Suspected cholera cases have almost tripled in Yemen’s coastal Hudaydah governorate since a dramatic increase in fighting between the Houthis and forces backed by the Saudi- and Emirati-led Coalition since June this year.
Health facilities supported by NGO Save the Children (Report, October 2) across the governorate recorded a 170 per cent increase in the number of suspected cholera cases, from 497 in June to 1,342 in August. The spike is in line with national data that also shows a steady increase of suspected cholera cases across Yemen. 30 per cent of all suspected cases are children under five years old, according to the World Health Organization (WHO).
The UN describes Yemen as the "worst humanitarian crisis in the world", with millions of Yemenis facing imminent famine as well as battling cholera and diphtheria outbreaks.
Fighting between the Saudi-led Arab coalition backed by the US and UK, and Iranian-backed Houthi rebels has killed more than 10,000 people and caused over 40,000 casualties in Yemen since March 2015. Water networks, power plants, airports, bridges, roads, schools and health facilities have all been destroyed in the fighting.
Between 26 and 28 July, airstrikes resulted in the damage of a sanitation facility and water station that supplies Hodeidah with most of its water. After this incident, suspected cholera cases almost doubled between July (732) and August (1,342) in Save the Children- supported health centers.
In a recent UN survey of more than 2,000 respondents across Yemen, more than half (56 per cent) cited water supply damage as the most common form of infrastructure damage. In Hudaydah governorate this jumped to 62 per cent of respondents.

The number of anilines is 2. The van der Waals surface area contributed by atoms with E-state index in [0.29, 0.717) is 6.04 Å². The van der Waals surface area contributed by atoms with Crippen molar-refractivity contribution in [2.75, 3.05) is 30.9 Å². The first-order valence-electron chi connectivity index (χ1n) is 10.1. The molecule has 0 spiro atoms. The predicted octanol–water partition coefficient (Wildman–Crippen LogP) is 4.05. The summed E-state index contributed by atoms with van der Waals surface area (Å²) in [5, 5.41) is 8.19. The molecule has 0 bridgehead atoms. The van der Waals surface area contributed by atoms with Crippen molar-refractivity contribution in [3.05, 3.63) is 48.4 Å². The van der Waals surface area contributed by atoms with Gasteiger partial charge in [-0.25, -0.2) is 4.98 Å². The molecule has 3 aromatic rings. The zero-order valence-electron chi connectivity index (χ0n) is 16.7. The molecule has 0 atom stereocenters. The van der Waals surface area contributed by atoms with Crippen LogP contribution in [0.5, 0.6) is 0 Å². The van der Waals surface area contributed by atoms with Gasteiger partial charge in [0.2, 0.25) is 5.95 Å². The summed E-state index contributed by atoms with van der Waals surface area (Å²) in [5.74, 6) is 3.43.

As battles have intensified around Hudaydah’s port city in September, Save the Children is warning of a humanitarian catastrophe should the ground fighting reach densely populated areas or if the city should be besieged.
Saudi-led coalition forces moved on Hudaydah in the middle of June. Diplomatic moves have helped to prevent an all-out military invasion of the city while the warring parties negotiate a potential deal that could allow fighters to leave.
Nevertheless, local health facilities reported in mid-July that around 328 had been injured and nearly 50 killed during fighting to that point.
UNICEF has called repeated attacks on water systems in Yemen "deplorable". Geert Cappelaere, the agency's regional director for the Middle East and North Africa said in a July 24 statement that:
“Continuous attacks on water systems in Yemen are cutting off children and their families from water; increasing the likelihood of water-borne diseases spreading in the war-torn country", Cappelaere said.
Speaking from Sanaa, Tamer Kirolos, Save the Children’s Yemen Country Director, said this week:
“Children in Yemen are experiencing severe hardships that no child should endure, facing multiple threats from bombs and bullets to disease and extreme hunger. It’s unacceptable that they’re dying from entirely preventable causes.
“Treating cholera is straightforward providing children can get the rehydration and antibiotics they need, and hospitals and clinics are adequately equipped. But nearly four years of conflict has led to a near-total collapse of the health system in Yemen. The warring parties have repeatedly attacked medical facilities, making some of them unusable or inaccessible. If this continues many more children could die of cholera and other preventable diseases”.
“There are no aboveground water sources in Yemen so the vast majority of communities depend entirely on wells and water trucks to meet their daily needs. Even in towns and cities water systems are in a state of disrepair or damaged from the fighting. Limited availability often results in poor hygiene practices and sanitation, heightening the risk of further cholera outbreaks”.
“The solution is simple. The fighting must stop and the parties to the conflict need to find a political solution. In the meantime, Save the Children will continue to distribute medicines and support clinics to reach the most vulnerable children before it’s too late”.